In Chapter 14 of Bonhoeffer: A Biography, Dietrich heads to London to take on the pastorate of two German congregations. He desired to keep his hand in practical ministry. While there, many concerned British and German thinkers wondered how to fight the Nazi take-over of the German church with the appointment of Muller as it’s leader or Reichsbischof.
In the midst of their concerns and plans, Dietrich seemed to foresee a time when the only work in the fight against Nazism would be the work of suffering faithfully.
While Hildebrandt, Niemöller, and Jacobi were thinking about how to defeat Müller, Bonhoeffer was thinking about God’s highest call, about the call of discipleship and its cost. He was thinking about Jeremiah and about God’s call to partake in suffering, even unto death. Bonhoeffer was working it out in his head at the same time that he was thinking about what the next move should be with Heckel and the church struggle. He was thinking about the deep call of Christ, which was not about winning, but about submission to God, wherever that might lead. In the letter to Sutz, he said, Simply suffering— that is what will be needed then— not parries, blows or thrusts such as may still be possible or admissible in the preliminary fight; the real struggle that perhaps lies ahead must simply be to suffer faithfully. . . . [F] or sometime [the church struggle] hasn’t even been about what it appears to be about; the lines have been drawn somewhere else entirely. It’s hard to escape the conclusion that Bonhoeffer was somehow thinking prophetically, that somehow he could see what was ahead of him, that at some point he would be able to do nothing more than “suffer faithfully” in his cell, praising God as he did so, thanking him for the high privilege of being counted worthy to do so.
Metaxas, Eric (2010-04-20). Bonhoeffer: A Biography (p. 196). Thomas Nelson. Kindle Edition.
When has suffering been the chief work of your life?
Is there someone you know suffering right now?
How can we come alongside fellow Christians who are called to a time of suffering so that they can be faithful and comforted in their struggle?
The work of redemption is not on man alone–it won’t be incomplete or unfinished. God Himself will come to ensure and complete the work of redemption. –Wil Owens
Acts 1: On one occasion, while he was eating with them, he gave them this command: “Do not leave Jerusalem, but wait for the gift my Father promised, which you have heard me speak about.5 For John baptized with water, but in a few days you will be baptized with the Holy Spirit.”
6 Then they gathered around him and asked him, “Lord, are you at this time going to restore the kingdom to Israel?”
7 He said to them: “It is not for you to know the times or dates the Father has set by his own authority.8 But you will receive power when the Holy Spirit comes on you; and you will be my witnesses in Jerusalem, and in all Judea and Samaria, and to the ends of the earth.”
Wil Owens, Teaching Pastor at Clovis Evangelical Free Church explains in this two-part sermon series how the Holy Spirit not only comforts believers inwardly in all their struggles but also empowers us in the work of sharing the gospel.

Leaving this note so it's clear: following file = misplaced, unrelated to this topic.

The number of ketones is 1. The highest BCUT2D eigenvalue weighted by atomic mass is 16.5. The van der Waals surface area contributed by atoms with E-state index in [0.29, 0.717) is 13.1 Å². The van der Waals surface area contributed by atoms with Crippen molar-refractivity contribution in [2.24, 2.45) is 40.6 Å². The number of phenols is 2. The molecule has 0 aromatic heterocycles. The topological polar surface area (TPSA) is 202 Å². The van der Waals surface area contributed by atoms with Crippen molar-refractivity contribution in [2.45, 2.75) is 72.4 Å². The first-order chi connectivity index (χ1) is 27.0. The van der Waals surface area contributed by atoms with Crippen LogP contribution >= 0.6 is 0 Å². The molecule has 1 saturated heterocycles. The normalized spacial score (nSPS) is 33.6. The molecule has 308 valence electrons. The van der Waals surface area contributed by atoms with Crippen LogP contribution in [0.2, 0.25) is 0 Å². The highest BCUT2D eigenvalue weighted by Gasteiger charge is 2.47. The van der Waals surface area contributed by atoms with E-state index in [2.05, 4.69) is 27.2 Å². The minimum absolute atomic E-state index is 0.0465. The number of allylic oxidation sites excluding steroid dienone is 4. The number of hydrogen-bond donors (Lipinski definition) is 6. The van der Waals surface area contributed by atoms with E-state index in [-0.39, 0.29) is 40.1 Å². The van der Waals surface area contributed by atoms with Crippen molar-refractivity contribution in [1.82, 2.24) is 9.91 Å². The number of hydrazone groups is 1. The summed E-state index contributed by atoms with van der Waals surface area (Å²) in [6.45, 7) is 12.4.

It’s true. Every day is an adventure, sometimes beautiful like a vista from a mountaintop. Other times, the trail is obstructed and we find that most of our day is spent climbing over the gnarled tree roots of our daily struggles.
That’s why the very best thing we can do every morning is set our compass afresh. It doesn’t take much to get our thinking off by a degree or two–and we all know the implications of wrong thinking can be great over time. Our own human heart misinforms us. Satan is ALWAYS waiting to misinform us. Others, in their imperfections misinform us. So there is no more important work than setting our hearts aright before we venture off on the day’s journey.
And nothing does that better than the Word of God.
It’s the beginning of a new year and the perfect time to scoot on over to your nearest Bible app and find a daily reading plan that takes you through the Bible in a year. A few months ago I realized that in the busyness of life, I was becoming rusty on my recall of certain Scriptures. Another reason to take myself back to the schoolroom.
For me, the best way to get the Word into my heart is audibly. On a walk. With my dog.
On my Bible app there is a button to press which reads the passage aloud. By the end of my walk I’m as convicted and encouraged as the Holy Spirit desires. Sometimes I’m surprised at what details I had forgotten. Mostly, I am impressed with the awesomeness of God and find it easier to move forward in the day with the resolve to do my work well.
So find a reading plan and a routine that DAILY works for you. Below are some links to reading plans you might like. And may God bless you this New Year!!!
2017 Bible Reading Plans
You can check out plans on the “Bible” app by Life.church on your device OR….
What a beautiful act of hospitality–something to help us remember that there are good people all around us. (As I write this in Uncle Harry’s Bagelry, I realize the person next to me is buying breakfast for someone of lesser means.) My heart is encouraged. I hope yours is to. Let’s pray that we see who God has for us to love this New Year.
The 4th week of Advent is here! The 4th candle is known as the Angel Candle or the Love Candle. May God bless you with His joy as Christmas Day draws closer!
I bring you good news that will cause great joy for all the people. Today in the town of David a Savior has been born to you; he is the Messiah, the Lord” ~ Luke 2:10b-11
“For God so loved the world that he gave his one and only Son, that whoever believes in him shall not perish but have eternal life. For God did not send his Son into the world to condemn the world, but to save the world through him.” ~ John 3:16-17